It may be hard in hindsight for some to recall that the 2018 regular season was not just one gigantic chasm of misery for the Pittsburgh Steelers. In fact, there was a period of time during the middle stretch of the season in which they were the hottest team in the league and controlled their playoff destiny in terms of earning a postseason bye after getting out to a 7-2-1 record.
That was just a half-game behind the Kansas City Chiefs at the time, and of course as we know the Chiefs finished with more than two losses, so the Steelers could have realistically had homefield advantage had they actually taken what they needed to take care of over the course of the final six weeks of the regular season.
They did nearly the exact opposite, but let’s remember that there were already ugly signs of what was to come at the end of that six-game winning streak. After blowing out the Carolina Panthers and getting revenge against the Baltimore Ravens, the Steelers headed south to face the Jacksonville Jaguars, who beat them twice at Heinz Field in 2017.
And they were giving Pittsburgh a whooping for much of the game, but it wasn’t as obvious o the scoreboard. Because the defense was able to keep the Jaguars out of the end zone during the first half, they only trailed 9-0 at halftime thanks to a trio of field goals.
But Jacksonville opened the second half with a long, commanding ground game that they were able to finish off with a score, going up 16-0. The offense would have to score three unanswered touchdowns in the final 17 minutes just to come back and win, ending on a Ben Roethlisberger scramble for a touchdown.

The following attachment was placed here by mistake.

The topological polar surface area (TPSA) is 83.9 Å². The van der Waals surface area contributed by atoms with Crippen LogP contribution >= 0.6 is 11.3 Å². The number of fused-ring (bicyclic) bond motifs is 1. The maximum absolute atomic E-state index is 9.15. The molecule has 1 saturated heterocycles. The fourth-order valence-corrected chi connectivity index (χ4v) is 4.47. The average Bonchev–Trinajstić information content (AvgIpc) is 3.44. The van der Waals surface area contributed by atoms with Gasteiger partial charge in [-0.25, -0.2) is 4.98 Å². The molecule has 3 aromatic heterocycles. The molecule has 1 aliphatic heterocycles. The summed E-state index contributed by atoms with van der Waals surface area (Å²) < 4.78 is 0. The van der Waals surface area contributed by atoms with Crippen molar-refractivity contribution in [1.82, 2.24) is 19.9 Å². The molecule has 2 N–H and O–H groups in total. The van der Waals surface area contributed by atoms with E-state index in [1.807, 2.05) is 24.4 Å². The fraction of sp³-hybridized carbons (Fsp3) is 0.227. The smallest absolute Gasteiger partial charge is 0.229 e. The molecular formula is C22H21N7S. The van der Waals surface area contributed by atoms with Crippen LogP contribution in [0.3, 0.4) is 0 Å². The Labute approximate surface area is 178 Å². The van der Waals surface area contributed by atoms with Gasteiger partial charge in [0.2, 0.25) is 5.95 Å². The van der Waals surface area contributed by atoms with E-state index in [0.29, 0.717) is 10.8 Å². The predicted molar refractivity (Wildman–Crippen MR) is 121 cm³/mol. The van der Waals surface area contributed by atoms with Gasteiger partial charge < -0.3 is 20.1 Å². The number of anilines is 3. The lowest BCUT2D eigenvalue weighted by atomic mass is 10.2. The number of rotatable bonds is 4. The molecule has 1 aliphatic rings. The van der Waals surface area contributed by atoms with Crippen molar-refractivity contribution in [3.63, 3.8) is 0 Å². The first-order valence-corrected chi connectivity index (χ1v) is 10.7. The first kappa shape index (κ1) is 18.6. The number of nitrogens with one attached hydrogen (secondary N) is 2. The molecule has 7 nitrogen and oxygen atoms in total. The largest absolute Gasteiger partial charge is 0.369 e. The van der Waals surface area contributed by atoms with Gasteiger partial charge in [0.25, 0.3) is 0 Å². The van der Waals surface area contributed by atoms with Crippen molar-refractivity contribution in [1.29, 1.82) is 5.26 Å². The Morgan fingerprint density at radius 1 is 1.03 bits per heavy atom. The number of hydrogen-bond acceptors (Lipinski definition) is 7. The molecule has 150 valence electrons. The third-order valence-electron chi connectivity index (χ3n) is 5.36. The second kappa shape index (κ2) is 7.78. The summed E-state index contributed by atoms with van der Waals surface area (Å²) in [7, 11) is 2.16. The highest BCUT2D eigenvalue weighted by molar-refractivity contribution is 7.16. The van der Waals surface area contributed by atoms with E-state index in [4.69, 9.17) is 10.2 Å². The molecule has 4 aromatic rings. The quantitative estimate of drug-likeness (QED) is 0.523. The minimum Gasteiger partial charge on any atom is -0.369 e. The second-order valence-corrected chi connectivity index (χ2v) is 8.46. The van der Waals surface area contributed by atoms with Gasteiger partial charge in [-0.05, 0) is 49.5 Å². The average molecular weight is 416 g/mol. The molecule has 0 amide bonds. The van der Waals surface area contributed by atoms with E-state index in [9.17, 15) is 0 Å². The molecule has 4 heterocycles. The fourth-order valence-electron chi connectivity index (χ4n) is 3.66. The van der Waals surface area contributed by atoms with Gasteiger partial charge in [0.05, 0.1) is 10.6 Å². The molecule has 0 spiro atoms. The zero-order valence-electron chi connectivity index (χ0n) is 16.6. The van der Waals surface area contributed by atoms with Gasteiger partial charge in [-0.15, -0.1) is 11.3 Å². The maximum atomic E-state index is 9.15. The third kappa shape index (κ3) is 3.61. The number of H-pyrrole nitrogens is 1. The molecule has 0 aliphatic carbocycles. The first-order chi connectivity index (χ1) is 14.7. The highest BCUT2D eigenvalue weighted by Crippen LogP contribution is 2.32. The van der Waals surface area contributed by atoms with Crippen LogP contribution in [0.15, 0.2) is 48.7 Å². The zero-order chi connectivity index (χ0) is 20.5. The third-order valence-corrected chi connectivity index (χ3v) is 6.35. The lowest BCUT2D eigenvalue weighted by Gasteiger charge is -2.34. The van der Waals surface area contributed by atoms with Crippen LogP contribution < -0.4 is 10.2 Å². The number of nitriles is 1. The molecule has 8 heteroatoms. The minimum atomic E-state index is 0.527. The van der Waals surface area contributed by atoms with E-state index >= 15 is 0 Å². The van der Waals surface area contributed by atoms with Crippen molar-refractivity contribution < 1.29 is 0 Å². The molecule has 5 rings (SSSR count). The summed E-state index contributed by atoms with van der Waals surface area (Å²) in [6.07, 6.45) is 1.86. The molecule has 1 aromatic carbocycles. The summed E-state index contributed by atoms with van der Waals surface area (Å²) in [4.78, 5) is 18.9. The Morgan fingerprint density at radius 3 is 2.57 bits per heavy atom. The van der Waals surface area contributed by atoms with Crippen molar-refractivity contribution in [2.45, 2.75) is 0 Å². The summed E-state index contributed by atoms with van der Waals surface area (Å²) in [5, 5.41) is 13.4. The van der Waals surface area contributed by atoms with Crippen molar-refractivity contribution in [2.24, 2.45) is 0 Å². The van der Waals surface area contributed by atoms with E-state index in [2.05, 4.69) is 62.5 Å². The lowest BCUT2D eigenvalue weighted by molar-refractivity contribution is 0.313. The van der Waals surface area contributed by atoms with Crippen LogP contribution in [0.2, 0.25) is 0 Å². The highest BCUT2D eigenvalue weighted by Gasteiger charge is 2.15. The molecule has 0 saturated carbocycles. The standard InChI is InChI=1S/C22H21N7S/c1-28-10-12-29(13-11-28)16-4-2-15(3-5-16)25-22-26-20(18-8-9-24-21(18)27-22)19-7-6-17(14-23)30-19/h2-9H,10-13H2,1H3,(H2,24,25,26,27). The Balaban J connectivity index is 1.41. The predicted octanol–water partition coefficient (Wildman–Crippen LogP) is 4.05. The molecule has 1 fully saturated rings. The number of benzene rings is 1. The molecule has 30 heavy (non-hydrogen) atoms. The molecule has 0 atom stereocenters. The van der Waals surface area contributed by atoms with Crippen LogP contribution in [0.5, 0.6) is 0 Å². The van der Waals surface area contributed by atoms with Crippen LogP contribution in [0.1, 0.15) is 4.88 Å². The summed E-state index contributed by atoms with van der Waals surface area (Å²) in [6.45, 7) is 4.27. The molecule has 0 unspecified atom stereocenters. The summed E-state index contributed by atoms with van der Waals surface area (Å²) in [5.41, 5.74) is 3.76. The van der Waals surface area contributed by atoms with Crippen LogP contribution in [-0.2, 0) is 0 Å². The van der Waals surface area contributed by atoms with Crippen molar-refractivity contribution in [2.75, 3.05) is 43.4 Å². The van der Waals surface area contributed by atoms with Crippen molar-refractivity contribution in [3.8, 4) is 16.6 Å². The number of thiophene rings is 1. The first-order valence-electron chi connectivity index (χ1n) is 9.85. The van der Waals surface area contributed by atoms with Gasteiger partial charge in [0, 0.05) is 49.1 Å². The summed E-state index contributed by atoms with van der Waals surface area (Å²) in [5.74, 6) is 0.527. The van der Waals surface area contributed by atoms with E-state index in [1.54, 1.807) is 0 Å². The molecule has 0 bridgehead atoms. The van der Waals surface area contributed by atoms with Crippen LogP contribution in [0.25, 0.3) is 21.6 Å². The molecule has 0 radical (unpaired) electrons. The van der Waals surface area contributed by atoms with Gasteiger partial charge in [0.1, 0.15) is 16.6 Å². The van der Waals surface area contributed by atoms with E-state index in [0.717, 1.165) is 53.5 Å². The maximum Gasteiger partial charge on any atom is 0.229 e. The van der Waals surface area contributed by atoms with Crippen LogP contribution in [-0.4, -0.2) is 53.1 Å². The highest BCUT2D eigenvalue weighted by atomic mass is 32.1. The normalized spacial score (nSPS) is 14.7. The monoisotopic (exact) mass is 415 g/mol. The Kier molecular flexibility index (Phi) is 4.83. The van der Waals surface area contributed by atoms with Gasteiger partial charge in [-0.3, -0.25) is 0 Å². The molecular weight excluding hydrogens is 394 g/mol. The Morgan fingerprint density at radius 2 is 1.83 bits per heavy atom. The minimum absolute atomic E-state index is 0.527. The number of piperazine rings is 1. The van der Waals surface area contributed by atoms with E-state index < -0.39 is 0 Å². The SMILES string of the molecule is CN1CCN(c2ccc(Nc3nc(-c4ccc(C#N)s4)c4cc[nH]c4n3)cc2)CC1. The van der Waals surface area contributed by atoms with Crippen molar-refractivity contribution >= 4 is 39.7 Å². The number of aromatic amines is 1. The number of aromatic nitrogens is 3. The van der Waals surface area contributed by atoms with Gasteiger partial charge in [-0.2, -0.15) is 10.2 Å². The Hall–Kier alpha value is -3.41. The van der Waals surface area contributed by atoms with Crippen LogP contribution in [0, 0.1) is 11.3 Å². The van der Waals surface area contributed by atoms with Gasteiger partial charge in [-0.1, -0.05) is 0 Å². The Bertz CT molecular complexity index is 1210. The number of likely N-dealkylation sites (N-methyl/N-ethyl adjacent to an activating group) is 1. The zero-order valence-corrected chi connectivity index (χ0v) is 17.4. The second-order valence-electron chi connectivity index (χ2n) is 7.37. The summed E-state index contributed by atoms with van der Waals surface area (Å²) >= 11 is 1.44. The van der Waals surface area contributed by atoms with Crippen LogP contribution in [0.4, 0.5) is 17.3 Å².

The same Roethlisberger that threw three interceptions, including two to Jalen Ramsey. The second of those two was particularly egregious, as it occurred in the end zone as he was looking for Antonio Brown, delivering the ball inside of the wide receiver’s frame where the defender could play it.
The defense completely shut out the Jaguars after their lone touchdown, however. Their final five drives consisted of a total of 13 plays, including four three-and-outs and a one-play game-ending strip sack. The Jaguars only had two of 14 drives all game in which they traversed at least 40 yards, and only three going at least 25.
But the theme of the units not working in sync had already been established, and that would only build over the course of the final month and a half that saw the Steelers lose four of their final six games—just enough to miss the postseason.